Hannah Nixon’s speech at the launch of the PSR's Annual Plan 2018/19 event at the Glaziers Hall, London Bridge, on 21 March 2018.
This is the text of the speech as drafted and may differ from the delivered version.
Good afternoon to you all and thank you for joining me to launch our Annual Plan for 2018/19, for what I hope will be an interesting and interactive event.
In the last three years, we have delivered landmark changes and are making good progress across a number of critical issues in the payments industry.
Today, I want to reflect on the last year and give you an overview of the role we played in shaking up the market to create a more enabling environment for competition and innovation. And I’ll also look forward at what we have planned.
Later this afternoon, you’ll have the opportunity to share your views on the work we’ve done so far and to feed into the strategic issues we’ll be focusing on over the coming 12 to 18 months.
We are determined to be the type of a regulator that listens, reflects and takes proportionate action.
Since last year’s event, we’ve engaged with you in various ways through bilateral meetings, roundtable discussions, consultations, panel events and our roadshows in Leeds, Edinburgh, Cardiff and Belfast.
We’ve listened to your views and have taken them into consideration when drawing up our programme of focus for 2018/19.
We couldn’t do our job well without your feedback and I look forward to what I’m sure will be lively discussions today.
But that’s not where our engagement ends.
Our door is always open and we will, of course, continue to engage with you through consultations, roundtables and our regional visits.
Our role is fundamentally about shaking up the industry to drive competition and innovation in a way that benefits all users of payment systems, and ultimately end consumers.
I’m pleased to say that I think we’ve been pretty successful at shaking things up.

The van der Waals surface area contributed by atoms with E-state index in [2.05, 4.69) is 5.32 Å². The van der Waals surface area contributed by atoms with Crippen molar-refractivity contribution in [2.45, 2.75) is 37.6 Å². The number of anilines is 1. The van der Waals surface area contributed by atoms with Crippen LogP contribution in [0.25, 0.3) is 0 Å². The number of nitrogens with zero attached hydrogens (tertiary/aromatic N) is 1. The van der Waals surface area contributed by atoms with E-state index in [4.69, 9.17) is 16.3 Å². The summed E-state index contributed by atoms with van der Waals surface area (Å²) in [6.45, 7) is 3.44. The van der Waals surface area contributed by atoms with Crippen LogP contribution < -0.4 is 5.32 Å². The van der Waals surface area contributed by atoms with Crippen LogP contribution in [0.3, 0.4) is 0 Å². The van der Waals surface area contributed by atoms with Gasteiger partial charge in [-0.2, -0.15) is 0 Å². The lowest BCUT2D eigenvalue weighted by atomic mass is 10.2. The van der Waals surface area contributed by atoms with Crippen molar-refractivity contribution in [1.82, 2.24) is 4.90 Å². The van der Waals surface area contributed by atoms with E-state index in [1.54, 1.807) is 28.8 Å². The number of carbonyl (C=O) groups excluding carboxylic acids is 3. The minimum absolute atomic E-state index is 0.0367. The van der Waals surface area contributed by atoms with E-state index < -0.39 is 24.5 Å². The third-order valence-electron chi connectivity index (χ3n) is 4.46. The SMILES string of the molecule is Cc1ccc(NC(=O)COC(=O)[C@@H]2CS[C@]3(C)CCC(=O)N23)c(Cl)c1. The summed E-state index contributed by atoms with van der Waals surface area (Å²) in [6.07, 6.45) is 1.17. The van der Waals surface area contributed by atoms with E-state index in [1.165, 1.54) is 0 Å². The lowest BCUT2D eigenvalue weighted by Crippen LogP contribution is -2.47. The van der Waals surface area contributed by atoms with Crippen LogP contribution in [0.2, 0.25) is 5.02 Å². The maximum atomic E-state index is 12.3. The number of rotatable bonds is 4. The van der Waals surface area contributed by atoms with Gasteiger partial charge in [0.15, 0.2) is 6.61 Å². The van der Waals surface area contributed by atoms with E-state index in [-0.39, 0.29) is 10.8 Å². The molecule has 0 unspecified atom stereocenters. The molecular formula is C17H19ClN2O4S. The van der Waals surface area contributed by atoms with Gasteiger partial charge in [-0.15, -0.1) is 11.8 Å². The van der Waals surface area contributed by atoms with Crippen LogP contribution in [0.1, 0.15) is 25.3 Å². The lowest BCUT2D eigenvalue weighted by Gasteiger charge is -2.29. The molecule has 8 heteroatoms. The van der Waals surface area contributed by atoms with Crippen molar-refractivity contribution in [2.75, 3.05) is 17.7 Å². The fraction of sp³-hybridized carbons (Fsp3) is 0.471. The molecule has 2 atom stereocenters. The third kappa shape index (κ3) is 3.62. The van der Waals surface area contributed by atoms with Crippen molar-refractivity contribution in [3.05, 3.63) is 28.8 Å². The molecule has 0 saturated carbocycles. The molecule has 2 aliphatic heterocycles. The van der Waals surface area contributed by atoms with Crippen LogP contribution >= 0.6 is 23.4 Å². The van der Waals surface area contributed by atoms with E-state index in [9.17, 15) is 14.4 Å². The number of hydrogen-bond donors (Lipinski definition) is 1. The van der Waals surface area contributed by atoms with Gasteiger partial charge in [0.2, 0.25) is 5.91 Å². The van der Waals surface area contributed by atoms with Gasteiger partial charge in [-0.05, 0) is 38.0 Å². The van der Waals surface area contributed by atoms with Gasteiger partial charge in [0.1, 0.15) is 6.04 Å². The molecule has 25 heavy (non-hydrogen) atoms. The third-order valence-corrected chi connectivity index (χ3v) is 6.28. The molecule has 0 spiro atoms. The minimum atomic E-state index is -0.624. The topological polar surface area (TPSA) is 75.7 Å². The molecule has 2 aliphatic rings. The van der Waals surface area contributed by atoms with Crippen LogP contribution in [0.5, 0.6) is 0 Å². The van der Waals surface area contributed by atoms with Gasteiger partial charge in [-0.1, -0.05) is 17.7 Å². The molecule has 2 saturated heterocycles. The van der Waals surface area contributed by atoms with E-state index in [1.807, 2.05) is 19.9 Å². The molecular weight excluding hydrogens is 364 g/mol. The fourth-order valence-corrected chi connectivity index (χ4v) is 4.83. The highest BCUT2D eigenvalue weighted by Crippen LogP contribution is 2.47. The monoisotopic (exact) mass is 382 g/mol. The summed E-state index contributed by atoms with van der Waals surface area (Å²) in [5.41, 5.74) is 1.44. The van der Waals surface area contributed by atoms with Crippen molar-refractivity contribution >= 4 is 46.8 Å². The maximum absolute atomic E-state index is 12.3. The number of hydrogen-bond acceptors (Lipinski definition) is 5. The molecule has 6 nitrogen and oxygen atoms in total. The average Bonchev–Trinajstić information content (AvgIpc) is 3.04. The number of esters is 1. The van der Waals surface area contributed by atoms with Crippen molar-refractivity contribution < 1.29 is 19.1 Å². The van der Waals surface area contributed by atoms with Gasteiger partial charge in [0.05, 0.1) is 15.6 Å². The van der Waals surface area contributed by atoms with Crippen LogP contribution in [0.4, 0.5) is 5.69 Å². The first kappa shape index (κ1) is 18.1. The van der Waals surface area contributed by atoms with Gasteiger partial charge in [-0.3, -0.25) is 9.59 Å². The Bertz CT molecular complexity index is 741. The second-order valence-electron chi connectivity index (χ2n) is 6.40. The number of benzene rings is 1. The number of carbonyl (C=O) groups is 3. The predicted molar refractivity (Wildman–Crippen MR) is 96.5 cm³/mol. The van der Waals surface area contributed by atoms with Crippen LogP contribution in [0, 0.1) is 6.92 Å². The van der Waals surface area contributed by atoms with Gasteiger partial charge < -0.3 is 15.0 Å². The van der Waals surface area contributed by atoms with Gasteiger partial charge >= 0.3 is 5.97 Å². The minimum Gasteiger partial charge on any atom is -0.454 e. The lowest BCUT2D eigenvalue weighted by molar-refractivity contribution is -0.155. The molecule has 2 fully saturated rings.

We’re seeing new players enter the market and lots of interesting innovation.
Indeed, it’s often said that there will be more change in payments in the next five years than there has been in the last 50!
While that brings many benefits in terms of choice, reliability, cost, control and speed, it also has downsides such as new ways to defraud people or the difficulties associated with shifting market dynamics.
As a result of these new issues, we’ve increasingly focused on consumer protection - in the first instance primarily looking at the issue of mitigating authorised push payment (APP) scams and maintaining the current geographic spread of the free-to-use ATM network.
So, what will we be focussing our attention on in the coming year?
Consumer protection is really going to take centre stage this year.
We know that the work we’ve been doing, new technology and changing consumer expectations mean that we’re seeing lots of new payments products and companies in the market.
That’s great, but we need to ensure that consumer protection keeps up.
Preventing fraud has always been firmly on our agenda.
Indeed, developing initiatives relating to the prevention of financial crime was a key area of focus for us through the Payments Strategy Forum, which I’ll say more about a bit later.
For the last year, we’ve prioritised work on authorised push payment scams where a fraudster tricks someone into sending money to them.
We know this is a serious issue. £236 million was lost to authorised push payment scams last year. The majority, 88 per cent of this total, was individuals losing an average of £2,784, and the remainder were businesses who lost on average £24,355 per case.
We know that in some cases, the amounts of money lost can be life changing.
That’s why we’re working hard to put in place a package of measures to make it as difficult as possible to perpetrate this type of scam and to raise the chances of someone getting their money back if they do unfortunately fall victim to this type of crime.
There’s no silver bullet here but, taken together, our package of measures should put a serious dent in APP scams.
Some of these measures are already in place.
For example, we have pushed UK Finance to develop a best practice standard for PSPs to follow when responding to reports of APP scams; which means victims get a single point of contact rather than being pushed from pillar to post.